Article Critique: Missed Opportunities in Dialogue Between Psychology and Religion, by James M. Nelson. Introduction Nelson (2006) argues that although religion informed general knowledge relative to natural science and human conduct during the Middle Ages, it has increasingly become detached from knowledge relative to human behaviour and natural sciences in general…
Thus there is no room for religion in the study and understanding of human behaviour and the natural science in today’s academic world and in particular in psychology. Nelson (2006) argues that these developments are unfortunate since, since science is not capable of explaining every human or worldly phenomenon. Science leaves a number of knowledge gaps that not only renders science as much a statement of ideas as religion does. Therefore religion has value in terms of understanding the natural world and human behaviour and thus is valuable to psychology (Nelson, 2006). Nelson’s (2006) argument that religion has value in terms of providing an understanding of the natural world and human behaviour is decidedly logical. Certainly, science is based on natural world realities, but it does not explain everything and thus leaves open the possibility of supernatural forces which can be explained by religion just as logically as any other untested or unverified scientific theory. Summary Nelson (2006) argues that during the Middle Ages, there was an integration of science and religion in the formation of a “body of knowledge” (p. 205). ...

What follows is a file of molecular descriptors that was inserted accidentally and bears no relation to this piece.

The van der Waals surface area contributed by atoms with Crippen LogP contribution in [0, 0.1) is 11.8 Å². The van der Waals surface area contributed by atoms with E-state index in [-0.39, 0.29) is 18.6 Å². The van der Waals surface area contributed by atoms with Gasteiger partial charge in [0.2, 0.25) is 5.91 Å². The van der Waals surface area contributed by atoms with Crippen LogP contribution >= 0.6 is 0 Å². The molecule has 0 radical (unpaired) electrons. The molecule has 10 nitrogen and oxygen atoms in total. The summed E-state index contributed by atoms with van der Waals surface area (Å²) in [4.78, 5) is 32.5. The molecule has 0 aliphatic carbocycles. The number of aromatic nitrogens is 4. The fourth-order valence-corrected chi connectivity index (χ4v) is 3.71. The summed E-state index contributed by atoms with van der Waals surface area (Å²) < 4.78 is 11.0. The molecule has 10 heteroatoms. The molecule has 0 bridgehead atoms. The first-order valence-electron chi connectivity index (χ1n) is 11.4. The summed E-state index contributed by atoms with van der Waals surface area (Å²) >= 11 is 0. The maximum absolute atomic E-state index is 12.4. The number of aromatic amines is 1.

Nelson (2006) starts out by defining integration as the combining of at least two disciplines for forming a consensus on the same issue. However, integrating religion and science has become increasingly difficult. The difficulties can be traced back to philosophical thinking prior to Socrates in which materialism influenced philosophical conceptualization of the world as a purely physical entity (Nelson, 2006). In other words, the world as a physical entity was only capable of explanation via physical evidence of facts and its nature. This is known as materialism (Nelson, 2006). The materialism approach is at odds with the naturalism approach which obviously accepts religion because naturalism holds that certain things about the world are natural facts and do not require physical proof. Naturalism also adheres to the concept that much of the world can be explained by reference to physical evidence (Nelson, 2006). It therefore follows that from the naturalist perspective, religion is relevant for explaining the supernatural while science is relevant for proven that which can be physically observed, tested and measured (Nelson, 2006). During the 1500s, Sir Francis Bacon, while supporting the value of religion, advocated for the separation of science and religion on that grounds that integration was an obstacle to learning (Nelson, 2006). By the 1800s, during the Enlightenment, positivism grew out of “anti-religious” agendas “shaped by centuries of state-church repression” and “the effects of religious wars and intolerance” (Nelson, 2006, p. 210). Science emerged as based on hard facts and physical proof of the existence of those facts. Psychologists such as Sigmund Freud were determined to establish ...
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